The chickens are not crowded...and they often free range during the day....however the chicks don't seem to stray far at all from the coop..and the injured one DOES NOT take advantage of the opportunity to ESCAPE. Instead, it holds its ground and fights back. The problem is that is it outnumbered....two to one. One of the other chicks does not fight and simply watches.

We have a rooster in the coop as well....I thought roosters were supposed to break up hen fights? Of course, these chicks are not necessarily hens (we don't know yet).

I called our local feed store and they don't have anything. However, Stromberg's chickens and McMurray Hatchery sell a spray called "Hot Pick" to stop pecking on an injury. They also sell some kind of blinders so the chicks can't see each other (they call these peepers or something like this). They also sell beak "clip" thingies that stop the birds from fully closing their mouth.

Also, I've been told I can clip the beaks with dog clippers (shudder!) but I am scared of experimenting with this last option. Should I be?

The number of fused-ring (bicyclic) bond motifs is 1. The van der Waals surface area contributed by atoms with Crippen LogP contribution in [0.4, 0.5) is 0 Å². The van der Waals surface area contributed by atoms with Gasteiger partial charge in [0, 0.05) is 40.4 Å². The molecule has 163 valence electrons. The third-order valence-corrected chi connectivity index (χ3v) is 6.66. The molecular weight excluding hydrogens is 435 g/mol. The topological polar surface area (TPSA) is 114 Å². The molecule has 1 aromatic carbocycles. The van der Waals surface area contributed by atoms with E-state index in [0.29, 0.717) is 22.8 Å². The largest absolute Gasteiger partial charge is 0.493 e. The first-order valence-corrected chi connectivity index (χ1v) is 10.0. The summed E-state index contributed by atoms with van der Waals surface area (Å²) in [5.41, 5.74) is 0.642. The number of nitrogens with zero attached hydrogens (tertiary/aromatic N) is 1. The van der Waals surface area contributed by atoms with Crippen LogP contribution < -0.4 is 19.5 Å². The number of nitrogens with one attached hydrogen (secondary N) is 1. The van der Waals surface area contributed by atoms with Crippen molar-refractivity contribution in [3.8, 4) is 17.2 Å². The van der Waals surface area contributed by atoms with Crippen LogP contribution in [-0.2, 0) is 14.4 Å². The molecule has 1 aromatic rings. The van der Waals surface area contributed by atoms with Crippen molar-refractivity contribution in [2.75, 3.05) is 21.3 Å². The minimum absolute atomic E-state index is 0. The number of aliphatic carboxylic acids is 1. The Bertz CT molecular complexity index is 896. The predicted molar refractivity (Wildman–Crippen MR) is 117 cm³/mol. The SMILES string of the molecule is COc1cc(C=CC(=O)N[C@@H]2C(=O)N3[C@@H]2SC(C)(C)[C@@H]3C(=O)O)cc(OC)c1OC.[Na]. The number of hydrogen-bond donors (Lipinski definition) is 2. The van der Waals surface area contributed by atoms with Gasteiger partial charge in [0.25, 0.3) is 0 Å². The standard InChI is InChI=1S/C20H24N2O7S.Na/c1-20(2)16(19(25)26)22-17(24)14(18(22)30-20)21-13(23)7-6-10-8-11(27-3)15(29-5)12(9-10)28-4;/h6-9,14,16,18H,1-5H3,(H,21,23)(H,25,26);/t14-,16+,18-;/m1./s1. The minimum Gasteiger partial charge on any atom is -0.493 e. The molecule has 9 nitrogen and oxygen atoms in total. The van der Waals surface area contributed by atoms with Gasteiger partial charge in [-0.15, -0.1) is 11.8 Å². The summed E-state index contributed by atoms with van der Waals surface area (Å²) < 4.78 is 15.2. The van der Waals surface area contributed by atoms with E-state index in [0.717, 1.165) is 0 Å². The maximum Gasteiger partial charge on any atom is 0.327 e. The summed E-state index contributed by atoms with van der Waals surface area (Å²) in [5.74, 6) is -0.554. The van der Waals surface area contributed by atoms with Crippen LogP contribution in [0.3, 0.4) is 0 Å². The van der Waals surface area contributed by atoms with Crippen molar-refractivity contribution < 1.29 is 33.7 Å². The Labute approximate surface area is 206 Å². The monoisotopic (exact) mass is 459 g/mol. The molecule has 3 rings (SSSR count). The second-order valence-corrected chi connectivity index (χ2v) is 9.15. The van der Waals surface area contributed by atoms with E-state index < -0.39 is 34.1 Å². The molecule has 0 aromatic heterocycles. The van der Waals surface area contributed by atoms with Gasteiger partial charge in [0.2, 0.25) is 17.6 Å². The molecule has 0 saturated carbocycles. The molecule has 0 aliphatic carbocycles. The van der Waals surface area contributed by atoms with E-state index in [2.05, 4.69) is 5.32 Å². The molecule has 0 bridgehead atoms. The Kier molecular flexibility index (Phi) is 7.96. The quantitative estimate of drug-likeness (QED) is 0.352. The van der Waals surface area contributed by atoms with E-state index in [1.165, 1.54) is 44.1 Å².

ARGH! What to do!


 o
RE: Chicks Fighting. ..drew Blood! Help!

I know nothing.

But here's what I would do. After she's healed, I'd see if there was one (or better, two) bird(s) who doesn't fight with the silkie and I'd give them the house where you hope everyone will eventually live. I'd let them have this place for at least a week, and then I'd introduce the next most agreeable bird. If you haven't got a fairly docile bird to put in, start with the trouble makers, but do it during the day, and supervise them. Any trouble, I'd yank the troublemaker(s) out and put them back in solitary. It's tricky stuff separating birds since reintroduction is always difficult and takes time, in my novice opinion.

I try to make troublemakers feel like second-class citizens. Eventually they figure out, if they want to be with the rest of the birds, they might have to change their tune. I'm new to chickens, but I have had to introduce birds or reintroduce birds several times.


 o
RE: Chicks Fighting. ..drew Blood! Help!

OK, I have found the trouble-maker. Instead of isolating the victim....I was an eye-witness to the black showgirl chicken that was attacking our white silkie. I caught her in the act and separated the ATTACKER today.

Turns out, the white silkie got along great with the other black showgirl and brown showgirl and the bantem rooster. So it was one of the black showgirls that was the trouble.

Strange thing is that the white silkie (we call her "snowflake") didn't run away....we opened the coop and they had the run of the entire yard...yet the white silkie and the black showgirl were still at each other's throats.